I am a modest house, a house solely
notable for the fact I lived here once.
Its brass plaque depicts an oxygen eye
in which two pupils of hydrogen dance.

Downstairs is where I lit fires whose insights
with approach-velocity froze me, then
singed off into flame. This always happened when
I came close to a truth. Months passed. Years. Nights.

Shall I accommodate myself again,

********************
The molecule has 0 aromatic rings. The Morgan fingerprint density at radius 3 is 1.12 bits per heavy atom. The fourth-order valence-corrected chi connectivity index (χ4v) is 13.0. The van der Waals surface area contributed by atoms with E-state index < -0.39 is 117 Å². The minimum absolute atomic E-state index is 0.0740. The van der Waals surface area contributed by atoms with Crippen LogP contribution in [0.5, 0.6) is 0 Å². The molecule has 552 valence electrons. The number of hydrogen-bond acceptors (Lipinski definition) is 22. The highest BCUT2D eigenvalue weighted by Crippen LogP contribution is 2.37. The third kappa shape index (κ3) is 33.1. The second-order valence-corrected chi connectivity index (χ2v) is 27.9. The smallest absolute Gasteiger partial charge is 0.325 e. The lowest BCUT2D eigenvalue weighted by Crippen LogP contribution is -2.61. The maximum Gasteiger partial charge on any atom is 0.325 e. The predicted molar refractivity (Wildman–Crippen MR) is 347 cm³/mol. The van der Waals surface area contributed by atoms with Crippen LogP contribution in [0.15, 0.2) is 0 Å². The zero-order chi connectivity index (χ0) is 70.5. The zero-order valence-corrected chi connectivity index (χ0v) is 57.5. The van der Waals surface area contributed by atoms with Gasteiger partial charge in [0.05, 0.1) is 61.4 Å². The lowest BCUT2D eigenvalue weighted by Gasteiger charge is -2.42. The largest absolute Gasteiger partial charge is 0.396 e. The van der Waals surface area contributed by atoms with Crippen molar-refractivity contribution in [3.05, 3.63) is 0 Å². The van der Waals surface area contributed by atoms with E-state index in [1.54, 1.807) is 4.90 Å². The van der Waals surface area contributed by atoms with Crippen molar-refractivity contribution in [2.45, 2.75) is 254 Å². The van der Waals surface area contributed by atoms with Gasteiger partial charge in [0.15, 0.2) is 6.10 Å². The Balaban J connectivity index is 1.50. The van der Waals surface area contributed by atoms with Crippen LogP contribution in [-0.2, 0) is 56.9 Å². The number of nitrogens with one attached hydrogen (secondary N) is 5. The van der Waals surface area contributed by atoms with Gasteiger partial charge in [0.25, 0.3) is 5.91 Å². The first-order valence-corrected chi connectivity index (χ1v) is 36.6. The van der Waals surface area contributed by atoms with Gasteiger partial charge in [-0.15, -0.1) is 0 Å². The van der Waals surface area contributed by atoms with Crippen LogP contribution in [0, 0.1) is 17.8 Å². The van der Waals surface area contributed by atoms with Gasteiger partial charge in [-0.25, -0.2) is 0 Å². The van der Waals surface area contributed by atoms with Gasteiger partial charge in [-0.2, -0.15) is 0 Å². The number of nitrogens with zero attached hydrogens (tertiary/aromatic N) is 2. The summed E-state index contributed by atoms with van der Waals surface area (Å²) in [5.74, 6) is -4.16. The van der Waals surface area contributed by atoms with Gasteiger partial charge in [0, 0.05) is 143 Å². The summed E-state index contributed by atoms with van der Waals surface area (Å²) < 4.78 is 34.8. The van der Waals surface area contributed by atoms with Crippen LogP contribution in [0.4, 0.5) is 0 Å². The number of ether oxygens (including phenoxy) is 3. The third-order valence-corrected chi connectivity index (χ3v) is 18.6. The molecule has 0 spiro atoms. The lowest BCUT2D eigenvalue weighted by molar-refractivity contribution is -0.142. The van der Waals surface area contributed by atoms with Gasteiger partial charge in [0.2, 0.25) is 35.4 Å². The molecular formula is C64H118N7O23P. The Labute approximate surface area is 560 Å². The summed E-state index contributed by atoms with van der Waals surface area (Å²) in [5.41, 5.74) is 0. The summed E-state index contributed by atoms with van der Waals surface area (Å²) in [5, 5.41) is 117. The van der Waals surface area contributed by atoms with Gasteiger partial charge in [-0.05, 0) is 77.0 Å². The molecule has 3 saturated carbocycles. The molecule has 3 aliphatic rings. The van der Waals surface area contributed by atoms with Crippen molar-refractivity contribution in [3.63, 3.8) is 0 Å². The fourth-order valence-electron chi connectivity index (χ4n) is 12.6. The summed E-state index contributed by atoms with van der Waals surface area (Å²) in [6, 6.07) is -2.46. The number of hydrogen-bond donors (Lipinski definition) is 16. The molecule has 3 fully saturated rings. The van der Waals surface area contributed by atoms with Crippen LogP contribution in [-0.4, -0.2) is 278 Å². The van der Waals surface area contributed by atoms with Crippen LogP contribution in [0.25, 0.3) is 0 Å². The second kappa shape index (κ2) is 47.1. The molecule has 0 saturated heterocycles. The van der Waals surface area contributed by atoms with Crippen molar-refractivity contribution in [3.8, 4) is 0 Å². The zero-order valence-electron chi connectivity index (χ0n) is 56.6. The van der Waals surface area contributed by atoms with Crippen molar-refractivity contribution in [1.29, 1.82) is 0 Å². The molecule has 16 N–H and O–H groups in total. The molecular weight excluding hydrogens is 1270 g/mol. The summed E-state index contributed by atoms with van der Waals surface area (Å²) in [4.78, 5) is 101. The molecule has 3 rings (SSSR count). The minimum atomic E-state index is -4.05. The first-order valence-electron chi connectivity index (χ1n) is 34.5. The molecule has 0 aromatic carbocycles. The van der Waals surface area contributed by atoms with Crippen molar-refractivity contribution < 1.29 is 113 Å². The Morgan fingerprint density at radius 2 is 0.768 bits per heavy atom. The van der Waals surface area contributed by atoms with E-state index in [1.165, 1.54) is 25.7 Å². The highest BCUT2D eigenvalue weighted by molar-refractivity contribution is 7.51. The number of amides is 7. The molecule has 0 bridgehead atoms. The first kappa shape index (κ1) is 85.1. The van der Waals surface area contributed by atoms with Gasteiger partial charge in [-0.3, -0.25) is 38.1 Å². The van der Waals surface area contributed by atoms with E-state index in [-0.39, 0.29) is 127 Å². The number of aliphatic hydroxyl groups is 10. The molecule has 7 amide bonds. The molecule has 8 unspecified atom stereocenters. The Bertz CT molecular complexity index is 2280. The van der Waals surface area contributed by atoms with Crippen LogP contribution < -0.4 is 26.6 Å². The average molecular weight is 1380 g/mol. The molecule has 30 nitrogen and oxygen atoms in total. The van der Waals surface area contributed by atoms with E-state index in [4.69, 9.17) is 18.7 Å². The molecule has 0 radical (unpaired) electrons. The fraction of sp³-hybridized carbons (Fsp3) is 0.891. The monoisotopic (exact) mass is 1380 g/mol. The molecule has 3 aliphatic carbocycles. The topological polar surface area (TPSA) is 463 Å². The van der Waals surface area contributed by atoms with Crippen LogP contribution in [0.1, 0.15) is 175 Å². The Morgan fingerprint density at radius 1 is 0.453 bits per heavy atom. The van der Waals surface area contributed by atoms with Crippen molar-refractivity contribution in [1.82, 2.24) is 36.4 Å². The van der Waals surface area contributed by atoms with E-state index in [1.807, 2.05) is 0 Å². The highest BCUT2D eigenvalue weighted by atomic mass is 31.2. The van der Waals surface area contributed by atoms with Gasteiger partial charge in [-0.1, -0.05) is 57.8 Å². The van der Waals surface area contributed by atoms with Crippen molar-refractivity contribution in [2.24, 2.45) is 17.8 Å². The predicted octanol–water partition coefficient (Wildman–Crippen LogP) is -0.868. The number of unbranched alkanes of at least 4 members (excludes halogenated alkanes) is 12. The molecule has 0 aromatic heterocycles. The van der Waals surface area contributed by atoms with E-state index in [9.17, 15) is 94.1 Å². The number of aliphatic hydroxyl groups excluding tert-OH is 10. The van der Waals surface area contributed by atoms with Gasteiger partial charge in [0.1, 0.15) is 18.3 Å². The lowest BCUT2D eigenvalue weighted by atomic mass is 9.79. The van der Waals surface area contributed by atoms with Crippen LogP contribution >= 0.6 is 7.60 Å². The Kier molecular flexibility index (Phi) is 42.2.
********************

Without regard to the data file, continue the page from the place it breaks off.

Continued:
a humble aquarium of lordly
thumbs, some fin de species? Of course each word

the blackout-moth mutters to my keyboard
shows the snowiest letter on this page is “I”–
must I now plumb its one remaining pane?

Analysis, meaning and summary of Bill Knott's poem Face In The Window

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